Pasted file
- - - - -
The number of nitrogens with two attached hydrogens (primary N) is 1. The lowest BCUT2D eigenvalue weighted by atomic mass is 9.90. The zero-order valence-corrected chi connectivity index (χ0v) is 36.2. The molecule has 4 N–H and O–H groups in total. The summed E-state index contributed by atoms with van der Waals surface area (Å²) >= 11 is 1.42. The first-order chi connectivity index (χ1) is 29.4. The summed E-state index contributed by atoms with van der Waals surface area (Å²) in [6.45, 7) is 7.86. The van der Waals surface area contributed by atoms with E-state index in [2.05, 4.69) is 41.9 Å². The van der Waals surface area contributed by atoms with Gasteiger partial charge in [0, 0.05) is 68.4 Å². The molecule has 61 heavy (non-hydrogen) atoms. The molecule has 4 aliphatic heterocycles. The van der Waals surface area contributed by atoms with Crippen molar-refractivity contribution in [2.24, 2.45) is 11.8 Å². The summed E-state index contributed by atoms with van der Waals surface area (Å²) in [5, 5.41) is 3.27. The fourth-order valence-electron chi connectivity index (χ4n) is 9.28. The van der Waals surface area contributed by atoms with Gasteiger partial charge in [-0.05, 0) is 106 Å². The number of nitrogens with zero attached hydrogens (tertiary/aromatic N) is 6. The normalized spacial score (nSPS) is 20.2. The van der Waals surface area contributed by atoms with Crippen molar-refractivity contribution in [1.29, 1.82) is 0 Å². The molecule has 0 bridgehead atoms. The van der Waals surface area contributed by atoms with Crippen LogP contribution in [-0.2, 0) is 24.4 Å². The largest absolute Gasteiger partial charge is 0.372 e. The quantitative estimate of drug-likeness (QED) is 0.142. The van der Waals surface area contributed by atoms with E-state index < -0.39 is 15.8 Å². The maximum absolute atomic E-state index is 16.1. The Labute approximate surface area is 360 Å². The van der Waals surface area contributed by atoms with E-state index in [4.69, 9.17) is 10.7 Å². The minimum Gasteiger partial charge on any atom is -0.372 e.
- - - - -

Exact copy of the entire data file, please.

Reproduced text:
The number of nitrogens with two attached hydrogens (primary N) is 1. The lowest BCUT2D eigenvalue weighted by atomic mass is 9.90. The zero-order valence-corrected chi connectivity index (χ0v) is 36.2. The molecule has 4 N–H and O–H groups in total. The summed E-state index contributed by atoms with van der Waals surface area (Å²) >= 11 is 1.42. The first-order chi connectivity index (χ1) is 29.4. The summed E-state index contributed by atoms with van der Waals surface area (Å²) in [6.45, 7) is 7.86. The van der Waals surface area contributed by atoms with E-state index in [2.05, 4.69) is 41.9 Å². The van der Waals surface area contributed by atoms with Gasteiger partial charge in [0, 0.05) is 68.4 Å². The molecule has 61 heavy (non-hydrogen) atoms. The molecule has 4 aliphatic heterocycles. The van der Waals surface area contributed by atoms with Crippen molar-refractivity contribution in [2.24, 2.45) is 11.8 Å². The summed E-state index contributed by atoms with van der Waals surface area (Å²) in [5, 5.41) is 3.27. The fourth-order valence-electron chi connectivity index (χ4n) is 9.28. The van der Waals surface area contributed by atoms with Gasteiger partial charge in [-0.05, 0) is 106 Å². The number of nitrogens with zero attached hydrogens (tertiary/aromatic N) is 6. The normalized spacial score (nSPS) is 20.2. The van der Waals surface area contributed by atoms with Crippen molar-refractivity contribution in [1.29, 1.82) is 0 Å². The molecule has 0 bridgehead atoms. The van der Waals surface area contributed by atoms with Crippen LogP contribution in [-0.2, 0) is 24.4 Å². The largest absolute Gasteiger partial charge is 0.372 e. The quantitative estimate of drug-likeness (QED) is 0.142. The van der Waals surface area contributed by atoms with E-state index < -0.39 is 15.8 Å². The maximum absolute atomic E-state index is 16.1. The Labute approximate surface area is 360 Å². The van der Waals surface area contributed by atoms with E-state index in [4.69, 9.17) is 10.7 Å². The minimum Gasteiger partial charge on any atom is -0.372 e.